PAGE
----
Independence Day in the USA

It's America's 240th birthday today, and these two past posts of mine still do a good job explaining in a nutshell what I believe as a naturalized US citizen, whose parents immigrated to the US from the Marcos-martial-law-era Philippines, back in the 1970s. Cheers, The LQ


When Challenger Blew Up

This is from chapter 6 in my book Scaffolds: Thus, I (along with my science class) was comfortable in the library on the late morning of January 28, 1986. I felt optimistic that day. I had my new second draft typed up and ready to show Mrs. Campbell. In a fit of youthful confidence, I even … Continue reading When Challenger Blew Up

9: The How, Not the What, of Assigned Books

Recently, I said to my sister Wendy, “I should teach a Shakespeare class.” “I thought you already did.” “Nah – the closest was when I was student teaching MacBeth to high school seniors. I spent most of that unit acting out the scenes because they couldn’t get Shakespeare’s language.” I started pantomiming Lady MacBeth’s madness … Continue reading 9: The How, Not the What, of Assigned Books

7: Pa’s Books

As I’ve mentioned in an earlier chapter, Mom and Pa have owned since the early 1970s a complete, thirty-volume set of the Encyclopedia Americana, including five supplemental volumes: A Treasury of American Literature Volumes I and II, A Treasury of the World’s Great Speeches, A Treasury of the Essay, The Home Book of Musical Knowledge, … Continue reading 7: Pa’s Books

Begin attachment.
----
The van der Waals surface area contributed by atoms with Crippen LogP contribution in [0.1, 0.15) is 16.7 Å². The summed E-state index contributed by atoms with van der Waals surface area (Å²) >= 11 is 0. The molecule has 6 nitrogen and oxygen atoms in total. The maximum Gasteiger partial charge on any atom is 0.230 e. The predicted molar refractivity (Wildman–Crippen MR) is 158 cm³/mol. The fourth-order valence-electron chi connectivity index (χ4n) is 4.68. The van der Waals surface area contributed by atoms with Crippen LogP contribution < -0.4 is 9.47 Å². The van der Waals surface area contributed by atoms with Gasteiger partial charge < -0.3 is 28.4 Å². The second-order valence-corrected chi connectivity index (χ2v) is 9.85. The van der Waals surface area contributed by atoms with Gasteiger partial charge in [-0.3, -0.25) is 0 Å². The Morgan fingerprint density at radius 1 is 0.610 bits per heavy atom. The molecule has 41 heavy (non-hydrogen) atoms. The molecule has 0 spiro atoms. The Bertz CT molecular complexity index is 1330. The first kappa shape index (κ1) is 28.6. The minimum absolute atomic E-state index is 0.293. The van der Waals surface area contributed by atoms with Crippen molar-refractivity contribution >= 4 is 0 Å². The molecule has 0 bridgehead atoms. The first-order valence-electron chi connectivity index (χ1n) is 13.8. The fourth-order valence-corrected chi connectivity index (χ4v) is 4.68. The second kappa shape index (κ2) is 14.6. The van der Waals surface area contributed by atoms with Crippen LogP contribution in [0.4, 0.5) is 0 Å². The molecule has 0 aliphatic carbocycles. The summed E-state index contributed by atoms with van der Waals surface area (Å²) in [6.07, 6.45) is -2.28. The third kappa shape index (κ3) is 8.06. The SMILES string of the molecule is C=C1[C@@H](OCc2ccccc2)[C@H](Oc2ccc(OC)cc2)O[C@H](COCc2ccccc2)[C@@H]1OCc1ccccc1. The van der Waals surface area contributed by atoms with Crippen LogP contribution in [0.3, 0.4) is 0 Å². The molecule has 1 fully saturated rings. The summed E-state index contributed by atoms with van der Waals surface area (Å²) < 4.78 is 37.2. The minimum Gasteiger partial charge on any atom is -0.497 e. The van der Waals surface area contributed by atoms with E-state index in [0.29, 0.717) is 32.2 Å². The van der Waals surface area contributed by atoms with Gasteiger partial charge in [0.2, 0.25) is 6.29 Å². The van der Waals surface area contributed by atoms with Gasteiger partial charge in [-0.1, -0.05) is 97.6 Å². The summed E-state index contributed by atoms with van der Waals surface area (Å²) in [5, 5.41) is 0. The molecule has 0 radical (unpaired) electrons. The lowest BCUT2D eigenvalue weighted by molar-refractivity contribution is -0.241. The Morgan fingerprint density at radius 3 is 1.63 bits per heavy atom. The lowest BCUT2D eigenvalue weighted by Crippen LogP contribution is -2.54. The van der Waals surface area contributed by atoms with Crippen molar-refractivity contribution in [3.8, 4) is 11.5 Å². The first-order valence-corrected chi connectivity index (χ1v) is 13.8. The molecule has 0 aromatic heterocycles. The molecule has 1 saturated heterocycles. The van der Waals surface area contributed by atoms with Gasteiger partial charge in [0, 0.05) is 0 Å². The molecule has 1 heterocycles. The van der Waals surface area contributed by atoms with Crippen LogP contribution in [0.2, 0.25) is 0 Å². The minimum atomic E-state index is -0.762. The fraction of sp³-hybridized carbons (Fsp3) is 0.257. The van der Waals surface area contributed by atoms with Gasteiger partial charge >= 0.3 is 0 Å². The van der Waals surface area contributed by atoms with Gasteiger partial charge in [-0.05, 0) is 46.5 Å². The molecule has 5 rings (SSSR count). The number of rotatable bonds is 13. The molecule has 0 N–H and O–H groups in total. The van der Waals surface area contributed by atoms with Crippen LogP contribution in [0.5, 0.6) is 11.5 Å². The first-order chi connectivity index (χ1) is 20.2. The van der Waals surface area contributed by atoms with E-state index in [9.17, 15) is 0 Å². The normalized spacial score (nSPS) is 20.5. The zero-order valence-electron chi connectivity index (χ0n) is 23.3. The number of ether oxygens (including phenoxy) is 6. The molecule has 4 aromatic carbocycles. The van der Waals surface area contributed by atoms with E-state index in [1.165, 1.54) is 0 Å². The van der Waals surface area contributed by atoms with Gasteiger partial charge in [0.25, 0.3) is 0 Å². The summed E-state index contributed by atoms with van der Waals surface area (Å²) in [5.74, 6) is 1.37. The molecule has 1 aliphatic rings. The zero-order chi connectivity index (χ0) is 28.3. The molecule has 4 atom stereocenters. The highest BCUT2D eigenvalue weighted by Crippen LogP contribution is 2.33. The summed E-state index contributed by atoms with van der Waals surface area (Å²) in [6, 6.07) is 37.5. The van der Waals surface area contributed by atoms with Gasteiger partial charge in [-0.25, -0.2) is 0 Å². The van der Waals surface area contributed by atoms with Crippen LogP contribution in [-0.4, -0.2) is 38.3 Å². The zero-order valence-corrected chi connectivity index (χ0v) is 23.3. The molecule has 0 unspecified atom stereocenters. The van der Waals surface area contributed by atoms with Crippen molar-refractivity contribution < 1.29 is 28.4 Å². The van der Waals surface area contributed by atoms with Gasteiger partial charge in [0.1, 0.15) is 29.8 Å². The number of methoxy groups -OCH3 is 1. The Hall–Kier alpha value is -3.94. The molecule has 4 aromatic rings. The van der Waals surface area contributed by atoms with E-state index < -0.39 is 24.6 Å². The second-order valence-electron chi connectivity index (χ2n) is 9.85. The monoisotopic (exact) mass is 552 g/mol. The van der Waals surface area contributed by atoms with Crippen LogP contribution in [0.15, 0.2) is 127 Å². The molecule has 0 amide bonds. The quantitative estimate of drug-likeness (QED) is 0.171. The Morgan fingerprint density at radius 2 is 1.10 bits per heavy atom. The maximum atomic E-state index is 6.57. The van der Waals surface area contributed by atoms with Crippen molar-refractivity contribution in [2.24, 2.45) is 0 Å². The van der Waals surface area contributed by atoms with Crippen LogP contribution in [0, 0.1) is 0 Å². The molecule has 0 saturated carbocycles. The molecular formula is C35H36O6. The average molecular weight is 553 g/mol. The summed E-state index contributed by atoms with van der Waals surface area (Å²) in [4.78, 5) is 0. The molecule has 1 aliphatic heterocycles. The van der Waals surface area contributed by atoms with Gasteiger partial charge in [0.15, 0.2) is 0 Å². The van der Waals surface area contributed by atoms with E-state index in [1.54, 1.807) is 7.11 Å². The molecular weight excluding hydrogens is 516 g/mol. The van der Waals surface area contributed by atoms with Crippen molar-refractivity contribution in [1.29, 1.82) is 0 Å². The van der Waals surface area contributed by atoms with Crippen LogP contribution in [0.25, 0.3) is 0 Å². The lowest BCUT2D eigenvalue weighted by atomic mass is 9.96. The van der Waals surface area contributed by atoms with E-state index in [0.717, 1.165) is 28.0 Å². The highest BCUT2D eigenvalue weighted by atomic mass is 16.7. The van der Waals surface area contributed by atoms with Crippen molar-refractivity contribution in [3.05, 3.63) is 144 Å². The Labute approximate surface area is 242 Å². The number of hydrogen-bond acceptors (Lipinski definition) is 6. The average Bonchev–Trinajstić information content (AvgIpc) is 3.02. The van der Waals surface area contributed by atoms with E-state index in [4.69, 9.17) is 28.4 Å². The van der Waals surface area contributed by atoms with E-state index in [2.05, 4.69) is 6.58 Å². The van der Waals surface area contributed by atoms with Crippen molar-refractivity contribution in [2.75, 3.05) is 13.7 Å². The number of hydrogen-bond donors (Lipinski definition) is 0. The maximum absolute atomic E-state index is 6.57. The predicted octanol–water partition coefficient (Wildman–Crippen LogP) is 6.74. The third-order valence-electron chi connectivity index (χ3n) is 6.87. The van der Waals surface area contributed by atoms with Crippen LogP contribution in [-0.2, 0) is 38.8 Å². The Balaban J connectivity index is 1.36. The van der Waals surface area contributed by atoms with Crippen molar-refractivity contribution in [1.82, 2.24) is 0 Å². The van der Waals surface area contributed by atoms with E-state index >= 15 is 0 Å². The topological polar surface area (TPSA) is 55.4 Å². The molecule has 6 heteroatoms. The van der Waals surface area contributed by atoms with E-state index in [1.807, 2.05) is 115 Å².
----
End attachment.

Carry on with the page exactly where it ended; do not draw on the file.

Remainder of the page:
6: Lewis, the Library & the Dynamic Duo

My seventh and eighth grade years blur together in my mind. From late 1984 through mid-1986, I watched the early morning anime Robotech (when channel 11 no longer showed Star Blazers) before my school’s first bell, which I could hear across the street from my and Wendy’s bedroom. Having quit piano lessons after sixth grade, … Continue reading 6: Lewis, the Library & the Dynamic Duo